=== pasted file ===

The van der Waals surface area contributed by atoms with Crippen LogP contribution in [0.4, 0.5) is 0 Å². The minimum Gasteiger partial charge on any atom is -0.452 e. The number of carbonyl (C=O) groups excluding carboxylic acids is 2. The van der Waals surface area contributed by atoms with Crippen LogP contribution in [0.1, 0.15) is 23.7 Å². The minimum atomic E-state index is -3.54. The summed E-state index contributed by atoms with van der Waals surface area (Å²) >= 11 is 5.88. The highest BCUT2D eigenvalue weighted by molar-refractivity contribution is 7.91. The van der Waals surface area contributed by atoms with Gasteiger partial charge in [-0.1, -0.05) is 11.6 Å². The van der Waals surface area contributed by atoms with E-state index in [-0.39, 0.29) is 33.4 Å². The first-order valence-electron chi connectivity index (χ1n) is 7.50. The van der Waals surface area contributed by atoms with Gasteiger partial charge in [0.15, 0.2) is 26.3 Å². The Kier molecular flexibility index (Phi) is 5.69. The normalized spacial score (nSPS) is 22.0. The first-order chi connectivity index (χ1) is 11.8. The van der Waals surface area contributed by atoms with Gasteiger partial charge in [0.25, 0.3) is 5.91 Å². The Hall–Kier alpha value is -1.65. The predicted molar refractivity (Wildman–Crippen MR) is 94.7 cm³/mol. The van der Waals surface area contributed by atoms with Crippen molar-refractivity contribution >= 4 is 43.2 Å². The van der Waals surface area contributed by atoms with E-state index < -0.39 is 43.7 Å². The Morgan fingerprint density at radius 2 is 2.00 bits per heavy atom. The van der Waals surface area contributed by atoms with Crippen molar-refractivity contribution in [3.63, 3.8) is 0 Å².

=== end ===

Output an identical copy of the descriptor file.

The van der Waals surface area contributed by atoms with Crippen LogP contribution in [0.4, 0.5) is 0 Å². The minimum Gasteiger partial charge on any atom is -0.452 e. The number of carbonyl (C=O) groups excluding carboxylic acids is 2. The van der Waals surface area contributed by atoms with Crippen LogP contribution in [0.1, 0.15) is 23.7 Å². The minimum atomic E-state index is -3.54. The summed E-state index contributed by atoms with van der Waals surface area (Å²) >= 11 is 5.88. The highest BCUT2D eigenvalue weighted by molar-refractivity contribution is 7.91. The van der Waals surface area contributed by atoms with Gasteiger partial charge in [-0.1, -0.05) is 11.6 Å². The van der Waals surface area contributed by atoms with E-state index in [-0.39, 0.29) is 33.4 Å². The first-order valence-electron chi connectivity index (χ1n) is 7.50. The van der Waals surface area contributed by atoms with Gasteiger partial charge in [0.15, 0.2) is 26.3 Å². The Kier molecular flexibility index (Phi) is 5.69. The normalized spacial score (nSPS) is 22.0. The first-order chi connectivity index (χ1) is 11.8. The van der Waals surface area contributed by atoms with Gasteiger partial charge in [0.25, 0.3) is 5.91 Å². The Hall–Kier alpha value is -1.65. The predicted molar refractivity (Wildman–Crippen MR) is 94.7 cm³/mol. The van der Waals surface area contributed by atoms with Crippen molar-refractivity contribution >= 4 is 43.2 Å². The van der Waals surface area contributed by atoms with E-state index < -0.39 is 43.7 Å². The Morgan fingerprint density at radius 2 is 2.00 bits per heavy atom. The van der Waals surface area contributed by atoms with Crippen molar-refractivity contribution in [3.63, 3.8) is 0 Å².